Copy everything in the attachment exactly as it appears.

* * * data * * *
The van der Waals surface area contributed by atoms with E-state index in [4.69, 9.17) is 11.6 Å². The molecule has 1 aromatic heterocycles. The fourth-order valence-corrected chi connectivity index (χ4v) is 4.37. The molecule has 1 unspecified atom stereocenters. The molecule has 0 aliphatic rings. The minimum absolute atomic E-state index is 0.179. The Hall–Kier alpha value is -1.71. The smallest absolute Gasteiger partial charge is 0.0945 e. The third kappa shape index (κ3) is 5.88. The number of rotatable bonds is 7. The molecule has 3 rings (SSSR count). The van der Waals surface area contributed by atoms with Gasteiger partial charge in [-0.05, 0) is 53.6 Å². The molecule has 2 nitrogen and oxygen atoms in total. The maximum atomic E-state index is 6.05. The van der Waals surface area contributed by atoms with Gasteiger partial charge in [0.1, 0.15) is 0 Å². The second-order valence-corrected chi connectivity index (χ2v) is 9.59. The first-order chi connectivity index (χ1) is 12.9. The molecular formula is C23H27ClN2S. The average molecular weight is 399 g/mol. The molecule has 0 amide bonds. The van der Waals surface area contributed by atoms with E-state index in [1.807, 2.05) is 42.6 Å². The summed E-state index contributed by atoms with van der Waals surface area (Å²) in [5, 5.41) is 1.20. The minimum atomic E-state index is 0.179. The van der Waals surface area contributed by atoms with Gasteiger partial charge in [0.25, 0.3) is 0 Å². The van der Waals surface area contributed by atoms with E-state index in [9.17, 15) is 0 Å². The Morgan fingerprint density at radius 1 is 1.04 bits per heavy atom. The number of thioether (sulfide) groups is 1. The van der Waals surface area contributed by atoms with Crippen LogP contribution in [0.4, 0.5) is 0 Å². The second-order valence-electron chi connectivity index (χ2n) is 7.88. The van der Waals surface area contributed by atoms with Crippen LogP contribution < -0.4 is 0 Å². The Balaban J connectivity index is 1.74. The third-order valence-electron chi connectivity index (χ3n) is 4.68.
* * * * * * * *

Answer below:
The van der Waals surface area contributed by atoms with E-state index in [4.69, 9.17) is 11.6 Å². The molecule has 1 aromatic heterocycles. The fourth-order valence-corrected chi connectivity index (χ4v) is 4.37. The molecule has 1 unspecified atom stereocenters. The molecule has 0 aliphatic rings. The minimum absolute atomic E-state index is 0.179. The Hall–Kier alpha value is -1.71. The smallest absolute Gasteiger partial charge is 0.0945 e. The third kappa shape index (κ3) is 5.88. The number of rotatable bonds is 7. The molecule has 3 rings (SSSR count). The van der Waals surface area contributed by atoms with Gasteiger partial charge in [-0.05, 0) is 53.6 Å². The molecule has 2 nitrogen and oxygen atoms in total. The maximum atomic E-state index is 6.05. The van der Waals surface area contributed by atoms with Gasteiger partial charge in [0.1, 0.15) is 0 Å². The second-order valence-corrected chi connectivity index (χ2v) is 9.59. The first-order chi connectivity index (χ1) is 12.9. The molecular formula is C23H27ClN2S. The average molecular weight is 399 g/mol. The molecule has 0 amide bonds. The van der Waals surface area contributed by atoms with E-state index in [1.807, 2.05) is 42.6 Å². The summed E-state index contributed by atoms with van der Waals surface area (Å²) in [5, 5.41) is 1.20. The minimum atomic E-state index is 0.179. The van der Waals surface area contributed by atoms with Gasteiger partial charge in [0.25, 0.3) is 0 Å². The van der Waals surface area contributed by atoms with E-state index in [9.17, 15) is 0 Å². The Morgan fingerprint density at radius 1 is 1.04 bits per heavy atom. The number of thioether (sulfide) groups is 1. The van der Waals surface area contributed by atoms with Crippen LogP contribution in [0.4, 0.5) is 0 Å². The second-order valence-electron chi connectivity index (χ2n) is 7.88. The van der Waals surface area contributed by atoms with Crippen LogP contribution < -0.4 is 0 Å². The Balaban J connectivity index is 1.74. The third-order valence-electron chi connectivity index (χ3n) is 4.68.